In this season of overdoing it, one holiday tradition has gotten short shrift: the holiday variety special.
You may be thinking, “What do you mean? We’re up to our teeth in holiday TV right now.” That's true. Hallmark has been going full tinsel and pine on us for weeks and Freeform’s on the tail end of its 25 Days of Christmas schedule. TBS is going to kick off “24 Hours of a Christmas Story” on Christmas Eve.
The networks have aired most if not all of the classics by now — “A Charlie Brown Christmas,” “How the Grinch Stole Christmas!” and the various sagas of "Rudolph the Red-Nosed Reindeer" and “Frosty the Snowman” — as well as "The Toy Story That Time Forgot" and "Shrek the Halls."
There were new specials this year, too. The glam slam that was “Taraji’s White Hot Holidays” lit up Fox at the beginning of the month, but that was a star-studded Christmas pageant without a storyline.
The CW teased viewers dreaming of holiday TV delight with “Terry Crews Saves Christmas,” which has been airing on consecutive nights this week in an 8 p.m. time slot. Alas, the Old Spice spokes-screamer is not campily fa-la-la-ing our blahs away. Rather, he’s spearheading home improvement projects for the seasonally challenged. (Zzzzzzz . . . ) That’s a waste of the man's talents! Crews sweats charisma and playfulness. If he can do a musical number with Miss Piggy, he can topline a variety show.
Since we haven’t seen a decent holiday special in some time, here’s an explanation of what I’m talking about. The classic holiday variety special strikes a perfect balance between twinkling celebrity and hot cocoa schmaltz, delivered by way of a time-honored story format that goes a little something like this: “We’re so excited for Christmas! Oh no, something is getting in the way of Christmas! Christmas is canceled! But we need a little Christmas! Oh, that’s right, Christmas is in our hearts!” Through the magic of some deus ex machina figure who usually goes by the name of Kris Kringle, Christmas comes off of in the end. Roll credits and bless us, everyone.
Crews could do something like that. Heck, Henson could co-star! Sadly, recent attempts at replicating this old format hasn’t worked. Bill Murray tried last year with his widely hyped “A Very Murray Christmas” for Netflix. That turned out to be a nouveau Rat Pack hangover interrupted by a Ziegfeld Follies-type reverie featuring George Clooney and Miley Effing Cyrus.
Comedy Central almost had a gift that could keep on giving in 2008's “A Colbert Christmas: The Greatest Gift of All!” Colbert’s special is available for purchase but otherwise doesn’t air, and it certainly was good fun. It also was very specifically humorous, with a tone a bit too steeped in the host's parodic self-referencing to achieve timelessness.
So today those craving the ideal Christmas special can satisfy their appetite with the most wonderful holiday special a person could possibly want: “Pee-wee’s Playhouse Christmas Special.”
This is a different show than last spring's "Pee-wee's Big Holiday." Pee-wee Herman’s Yuletide extravaganza originally aired Dec. 21, 1988. Only a few years ago, it was a lost pop culture treasure you might have caught on Adult Swim. Today this marvelous gem is available on Netflix, and it’s one of the reasons the service earns its subscription fee every December.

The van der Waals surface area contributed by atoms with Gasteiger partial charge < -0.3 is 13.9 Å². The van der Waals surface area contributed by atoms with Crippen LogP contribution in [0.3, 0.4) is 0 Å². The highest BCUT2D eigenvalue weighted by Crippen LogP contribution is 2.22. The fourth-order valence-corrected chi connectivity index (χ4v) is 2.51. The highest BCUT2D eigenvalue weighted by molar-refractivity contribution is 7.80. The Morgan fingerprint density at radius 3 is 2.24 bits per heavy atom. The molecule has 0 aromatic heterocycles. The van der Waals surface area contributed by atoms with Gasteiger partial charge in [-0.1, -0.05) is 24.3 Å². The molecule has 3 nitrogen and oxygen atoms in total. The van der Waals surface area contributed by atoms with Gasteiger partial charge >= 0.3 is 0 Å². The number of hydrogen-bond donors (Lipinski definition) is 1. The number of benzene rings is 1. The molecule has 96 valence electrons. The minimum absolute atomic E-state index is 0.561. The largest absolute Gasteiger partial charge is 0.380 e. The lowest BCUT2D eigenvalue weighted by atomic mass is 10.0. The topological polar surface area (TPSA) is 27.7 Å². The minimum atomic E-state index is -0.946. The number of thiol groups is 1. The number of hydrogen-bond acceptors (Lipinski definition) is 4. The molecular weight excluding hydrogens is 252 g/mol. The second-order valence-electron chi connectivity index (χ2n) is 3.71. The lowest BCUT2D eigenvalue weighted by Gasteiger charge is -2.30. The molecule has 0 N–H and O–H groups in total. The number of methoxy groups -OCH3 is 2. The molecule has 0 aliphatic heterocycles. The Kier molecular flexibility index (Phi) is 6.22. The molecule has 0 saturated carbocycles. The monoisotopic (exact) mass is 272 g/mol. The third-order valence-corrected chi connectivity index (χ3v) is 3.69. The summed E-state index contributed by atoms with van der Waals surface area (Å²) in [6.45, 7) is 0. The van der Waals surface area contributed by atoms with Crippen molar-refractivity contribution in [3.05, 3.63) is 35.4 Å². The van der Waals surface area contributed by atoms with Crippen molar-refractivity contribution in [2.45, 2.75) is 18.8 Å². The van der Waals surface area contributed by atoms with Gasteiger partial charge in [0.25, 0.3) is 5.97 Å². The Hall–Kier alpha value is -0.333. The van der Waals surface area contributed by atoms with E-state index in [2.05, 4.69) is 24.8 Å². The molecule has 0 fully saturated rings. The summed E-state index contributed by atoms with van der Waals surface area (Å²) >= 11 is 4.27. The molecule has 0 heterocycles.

Should Crews ever want to take the holiday special business seriously, he could do a lot worse than drawing inspiration from what Pee-wee (Paul Reubens) did with the Playhouse. Crews should take only a few cues, though; attempting to directly replicate its magic would be sheer folly.
Many of the celebrities featured on Pee-wee’s special are . . . well actually a bunch of them are dead. The Del Rubio Triplets, Annette Funicello, Joan Rivers, Dinah Shore — they’ve all gone to that Playhouse in the sky. Recently departed Christmas Special guest star Zsa Zsa Gabor is knocking on that heavenly door as we speak.
But just look at the roster of stars in the special who are still with us! Little Richard, Whoopi Goldberg, Laurence Fishburne (as Cowboy Curtis, of course), Frankie Avalon, Magic Johnson, Charo, K.D. lang and Oprah Winfrey, when she was just Oprah as opposed to the Oprah. Even she was outdone by the Playhouse’s most exalted guest, Grace Jones, sporting some kind of avant-garde plastic fantastic getup and crooning "Little Drummer Boy" while sensually snaking her arms.
The plotline of “Pee-wee’s Playhouse Christmas Special” is beyond simple. Opening with a tune sung by the UCLA men’s chorus dressed in military garb (for what reason? who knows?) Pee-wee prepares for Christmas, make an insanely long list for Santa and barely hides his disdain for all the fruitcakes people keep dropping off. But each visit also provides an excuse to pull off an artful visual gag, educate the children and their overgrown counterparts about different holiday traditions and eventually have Cher blurt out the word of the day. Oh yes. Cher was there, too. Santa shows up eventually, forcing Pee-wee to face his childish greed. How does it all turn out? Good lord, people, just watch the thing.
Getting back to Terry Crews, to see a guy like him helm an honest-to-goodness, jingle balls-out festival of kookiness would be a delight. Call up Pee-wee as a consultant or ask him to co-star. Bring on Chance the Rapper or a fellow “Expendables” alum maybe. Dolph Lundgren can dance and sorta sing. Ask him! He'd be game.
It’s too late for us to enjoy such silliness this year, but what about in 2017? We’ll need something to make the season bright a year from now. Get it done, networks. True variety is the holiday spice we’ve been missing.